Take a look around you and all that stuff you have around you. Imagine it all covered in water, best case scenario, sewage at the worst. Either way it's destroyed. And there may very little money coming your way to enable you to replace it - insurance might not cover it and disaster relief doesn't give you the full replacement value . You didn't have any time to get home from work to save anything. Thank god you got the cat out eventually- she was a little frazzled but otherwise fine. You come home to your house to work on it each evening and weekend as you continue to go to work during the day in borrowed clothes. Your struggling financially to replace general household items, pay the mortgage for a house that you can't live in and rent as well for the place you are living in temporarily. You also owe money on the truck that was at home when the water hit. You feel like you haven't seen your kids in weeks because they can't come with you, it's too dangerous. It's dangerous for you too - there is mold throughout the house and the sewage is clearly not great for your health either. Your leaning on all your friends and family - thank goodness they have been so great. You are so lucky because your neighbors just moved to Alberta from Ontario and they have no support system here yet so they are struggling except for the help of complete strangers who have come from all over to help. All in all, you are thankful you are all safe and sound.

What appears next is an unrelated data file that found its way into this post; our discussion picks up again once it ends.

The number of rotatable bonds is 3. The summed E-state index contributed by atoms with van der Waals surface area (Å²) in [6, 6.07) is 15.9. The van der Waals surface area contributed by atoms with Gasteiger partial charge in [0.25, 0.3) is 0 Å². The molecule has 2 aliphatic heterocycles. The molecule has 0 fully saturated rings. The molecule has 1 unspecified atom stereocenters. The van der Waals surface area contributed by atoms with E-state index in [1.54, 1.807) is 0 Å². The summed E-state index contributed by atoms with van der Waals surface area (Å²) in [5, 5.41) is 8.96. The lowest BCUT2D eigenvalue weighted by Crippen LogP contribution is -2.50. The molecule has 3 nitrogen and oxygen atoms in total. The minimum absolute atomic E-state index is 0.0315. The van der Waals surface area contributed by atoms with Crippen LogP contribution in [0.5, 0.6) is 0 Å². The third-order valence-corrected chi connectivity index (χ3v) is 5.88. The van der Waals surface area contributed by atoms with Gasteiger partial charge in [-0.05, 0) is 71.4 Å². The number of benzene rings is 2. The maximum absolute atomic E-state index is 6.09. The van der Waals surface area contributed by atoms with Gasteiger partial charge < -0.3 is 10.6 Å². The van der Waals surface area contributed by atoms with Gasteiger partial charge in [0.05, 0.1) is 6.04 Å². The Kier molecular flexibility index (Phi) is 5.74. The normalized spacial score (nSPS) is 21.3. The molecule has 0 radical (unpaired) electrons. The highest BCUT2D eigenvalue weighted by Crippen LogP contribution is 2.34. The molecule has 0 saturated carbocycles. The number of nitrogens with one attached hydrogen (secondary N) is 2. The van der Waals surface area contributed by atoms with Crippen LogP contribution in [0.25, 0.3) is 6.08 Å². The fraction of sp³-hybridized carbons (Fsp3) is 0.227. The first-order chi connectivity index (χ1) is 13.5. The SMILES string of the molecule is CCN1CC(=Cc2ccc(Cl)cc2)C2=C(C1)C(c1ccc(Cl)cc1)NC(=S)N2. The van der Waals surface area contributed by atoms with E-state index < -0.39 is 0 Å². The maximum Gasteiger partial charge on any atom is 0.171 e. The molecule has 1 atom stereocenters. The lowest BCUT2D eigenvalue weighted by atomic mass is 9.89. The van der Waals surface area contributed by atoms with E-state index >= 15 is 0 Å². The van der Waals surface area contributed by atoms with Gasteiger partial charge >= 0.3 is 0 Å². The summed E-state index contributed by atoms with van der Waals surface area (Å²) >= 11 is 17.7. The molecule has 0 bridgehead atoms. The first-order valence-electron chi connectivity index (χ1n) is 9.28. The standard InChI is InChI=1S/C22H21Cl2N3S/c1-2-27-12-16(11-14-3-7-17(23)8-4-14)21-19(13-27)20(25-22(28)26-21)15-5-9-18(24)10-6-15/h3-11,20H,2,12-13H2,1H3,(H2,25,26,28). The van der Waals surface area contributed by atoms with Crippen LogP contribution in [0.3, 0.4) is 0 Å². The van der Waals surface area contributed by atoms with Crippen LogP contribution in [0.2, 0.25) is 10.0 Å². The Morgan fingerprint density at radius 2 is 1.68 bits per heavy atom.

High River from Above

This is where we are headed. I can't even begin to imagine the work ahead for these people.


High River bound

We are heading to High River tomorrow first thing in the morning. We were planning on heading down anyways but as it turns out Rob was allowed back into his house today so the timing couldn't have worked out better.

Before leaving Sherwood Park we visited the Rona on Baseline Road where the manager was great. I told him that we were heading down to help in High River and he immediately agreed to help. I spent $450 and he saved me $100 of that. Thanks Shane!

We are heading to my Mom's house tonight where we will prep food for tomorrow. We still have a long night ahead and a long day tomorrow.



Waiting soon at an end

We finally got the call. They are opening one section of High River Saturday at noon - the section my cousin and his wife live in. It has been so hard for me to be waiting - I can't imagine how long it has felt to them. Rob and Rachel were to be moving into their newly renovated place on the river the weekend they were evacuated. They also own a condo, which they sold but possession had not transferred yet, from which they were moving. Both places are their responsibility to clean-up.

They are being toured through High River tonight by bus, when they will get their first glimpse of what awaits them. Fingers crossed.

Beautiful Mess